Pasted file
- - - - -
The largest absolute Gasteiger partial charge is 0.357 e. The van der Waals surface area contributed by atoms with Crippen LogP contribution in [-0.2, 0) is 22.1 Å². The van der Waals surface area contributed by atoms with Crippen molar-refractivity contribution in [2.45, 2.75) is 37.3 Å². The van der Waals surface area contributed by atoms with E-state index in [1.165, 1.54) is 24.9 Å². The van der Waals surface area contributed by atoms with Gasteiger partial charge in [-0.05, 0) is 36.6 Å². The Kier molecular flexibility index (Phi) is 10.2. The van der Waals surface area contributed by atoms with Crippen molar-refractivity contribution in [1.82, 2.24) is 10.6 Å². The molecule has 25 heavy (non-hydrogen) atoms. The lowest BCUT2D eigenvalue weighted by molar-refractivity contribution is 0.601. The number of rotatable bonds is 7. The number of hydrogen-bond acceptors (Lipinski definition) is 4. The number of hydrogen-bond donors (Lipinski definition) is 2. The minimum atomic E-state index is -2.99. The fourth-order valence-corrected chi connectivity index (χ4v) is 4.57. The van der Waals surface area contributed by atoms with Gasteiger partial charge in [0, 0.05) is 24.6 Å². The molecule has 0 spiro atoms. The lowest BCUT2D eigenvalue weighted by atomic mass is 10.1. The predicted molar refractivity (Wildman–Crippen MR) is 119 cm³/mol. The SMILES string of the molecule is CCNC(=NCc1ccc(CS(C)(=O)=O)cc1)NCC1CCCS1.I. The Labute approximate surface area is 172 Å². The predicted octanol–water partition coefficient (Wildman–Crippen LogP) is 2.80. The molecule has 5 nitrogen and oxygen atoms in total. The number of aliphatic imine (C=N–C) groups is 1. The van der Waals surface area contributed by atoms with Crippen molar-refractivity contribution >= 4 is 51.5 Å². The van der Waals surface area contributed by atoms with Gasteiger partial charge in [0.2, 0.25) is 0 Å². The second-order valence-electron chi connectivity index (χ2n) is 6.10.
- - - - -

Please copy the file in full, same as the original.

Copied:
The largest absolute Gasteiger partial charge is 0.357 e. The van der Waals surface area contributed by atoms with Crippen LogP contribution in [-0.2, 0) is 22.1 Å². The van der Waals surface area contributed by atoms with Crippen molar-refractivity contribution in [2.45, 2.75) is 37.3 Å². The van der Waals surface area contributed by atoms with E-state index in [1.165, 1.54) is 24.9 Å². The van der Waals surface area contributed by atoms with Gasteiger partial charge in [-0.05, 0) is 36.6 Å². The Kier molecular flexibility index (Phi) is 10.2. The van der Waals surface area contributed by atoms with Crippen molar-refractivity contribution in [1.82, 2.24) is 10.6 Å². The molecule has 25 heavy (non-hydrogen) atoms. The lowest BCUT2D eigenvalue weighted by molar-refractivity contribution is 0.601. The number of rotatable bonds is 7. The number of hydrogen-bond acceptors (Lipinski definition) is 4. The number of hydrogen-bond donors (Lipinski definition) is 2. The minimum atomic E-state index is -2.99. The fourth-order valence-corrected chi connectivity index (χ4v) is 4.57. The van der Waals surface area contributed by atoms with Gasteiger partial charge in [0, 0.05) is 24.6 Å². The molecule has 0 spiro atoms. The lowest BCUT2D eigenvalue weighted by atomic mass is 10.1. The predicted molar refractivity (Wildman–Crippen MR) is 119 cm³/mol. The SMILES string of the molecule is CCNC(=NCc1ccc(CS(C)(=O)=O)cc1)NCC1CCCS1.I. The Labute approximate surface area is 172 Å². The predicted octanol–water partition coefficient (Wildman–Crippen LogP) is 2.80. The molecule has 5 nitrogen and oxygen atoms in total. The number of aliphatic imine (C=N–C) groups is 1. The van der Waals surface area contributed by atoms with Crippen molar-refractivity contribution >= 4 is 51.5 Å². The van der Waals surface area contributed by atoms with Gasteiger partial charge in [0.2, 0.25) is 0 Å². The second-order valence-electron chi connectivity index (χ2n) is 6.10.